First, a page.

The Leiden University has rewarded an application for organisating an Honours Programme 2008-2009 on “Comparative and International Insolvency Law”. Periodic economic downturns often result in creditors chasing for the assets, located all over the world, of their financial distressed debtors. Recent cases include the Russian Oil Giant Yukos, Parmalet, auto-part supplier Collins & Aikman and Rover car manufacturer. The quest for satisfaction has over the past two decades led to creditors seeking assistence of courts abroad to recover debts owed them. However, the disparate nature of domestic insolvency systems globally and the lack of efficient and effective international conventions lead to unsatisfactory results. In recent times legislative rules, guidelines and best practices have been developed to promote and enhance cross-border insolvency problems, to cope with the challenges of this aspect of globalisation. Sources of these rules and guidelines include the EU, USA, Japan, South-Africa and such international organisations as the Worldbank and the United Nationas Committee on International Trade Law (UNCITRAL) and associations of professionals (e.g. American Law Institute, INSOL International, INSOL Europe). The aim of the Honours Class is to offer to advanced bachelors (form the Netherland and abroad) insights as well as tools to analyse international regulation and adopted best practices. The programme will deepen understandig of the important role of the collaboration of legal science and international insolvency practice in analysing, drafting and applying these. http://bobwessels.nl/uploads/2008/09/honours-programme-2008-20092.pdf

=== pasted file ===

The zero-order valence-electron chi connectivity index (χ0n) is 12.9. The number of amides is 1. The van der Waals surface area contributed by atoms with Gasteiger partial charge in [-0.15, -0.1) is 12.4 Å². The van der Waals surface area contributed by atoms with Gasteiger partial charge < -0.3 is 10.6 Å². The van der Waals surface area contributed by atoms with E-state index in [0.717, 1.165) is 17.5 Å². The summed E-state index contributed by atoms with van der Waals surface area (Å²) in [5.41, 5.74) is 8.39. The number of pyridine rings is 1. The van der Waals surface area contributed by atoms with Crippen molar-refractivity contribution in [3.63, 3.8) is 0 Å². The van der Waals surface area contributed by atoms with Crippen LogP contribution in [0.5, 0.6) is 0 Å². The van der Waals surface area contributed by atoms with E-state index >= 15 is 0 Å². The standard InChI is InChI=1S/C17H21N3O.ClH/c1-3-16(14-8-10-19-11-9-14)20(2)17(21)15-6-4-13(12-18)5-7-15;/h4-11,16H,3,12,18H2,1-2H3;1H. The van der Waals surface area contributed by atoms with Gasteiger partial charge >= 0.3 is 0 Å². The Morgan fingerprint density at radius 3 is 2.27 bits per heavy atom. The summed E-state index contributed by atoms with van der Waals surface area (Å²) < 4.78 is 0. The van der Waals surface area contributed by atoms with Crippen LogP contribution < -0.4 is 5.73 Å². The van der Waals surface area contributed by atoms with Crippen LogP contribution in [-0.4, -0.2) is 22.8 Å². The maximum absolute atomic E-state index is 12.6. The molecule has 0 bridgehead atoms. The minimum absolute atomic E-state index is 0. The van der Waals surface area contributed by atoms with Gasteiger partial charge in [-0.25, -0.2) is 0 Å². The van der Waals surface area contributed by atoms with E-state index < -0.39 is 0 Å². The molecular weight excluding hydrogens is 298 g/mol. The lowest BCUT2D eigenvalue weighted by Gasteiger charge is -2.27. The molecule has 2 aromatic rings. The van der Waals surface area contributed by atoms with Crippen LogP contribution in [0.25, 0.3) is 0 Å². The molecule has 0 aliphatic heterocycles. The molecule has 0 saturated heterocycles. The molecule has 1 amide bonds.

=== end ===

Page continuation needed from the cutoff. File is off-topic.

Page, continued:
László Csia, from Hungary, interviewed me concerning several issues related to the Insolvency Regulation. Here is a draft of the proof.
A master thesis, written by Frederiek Bulten and Marie-Louise Nauta-de Smit and defended in June 2007 at the Leiden Law School, contains a comparative analysis of two recently drafted domestic legislations on cross-border insolvency relating to non-Member States countries, namely Spain and the pre-draft of November 2007 of the Netherlands. The Spanish Act entered into force in September 2004 and has been influenced by both the Model Law and the European Regulation. The Dutch Pre-Draft too extensively reflects the provisions of the Regulation and is influenced by the Model Law.The master thesis is supervised by me and by professor Ángel Ballesteros of the University of Seville in Spain. Personally I think the thesis symbolises the benefit of cooperation between academics from several jurisdictions, both for the students as for the supervisors, and I would gladly be of assistance in supporting other initiatives. thesis
The Dutch Supreme Court on 26 June 2008 has referred a question for interpretation to the European Court of Justice with regard to Article 25(2) EU Insolvency Regulation. See the http://bobwessels.nl/uploads/2008/07/hr-20-june-2008-eng-short.pdf
With pleasure I refer to an article of Paul Omar (University of Sussex) mentioning several projects within which academics in (international) insolvency law communicate and cooperate together. Anyone with an interest also can ask for further information via firstname.lastname@example.org. See his article.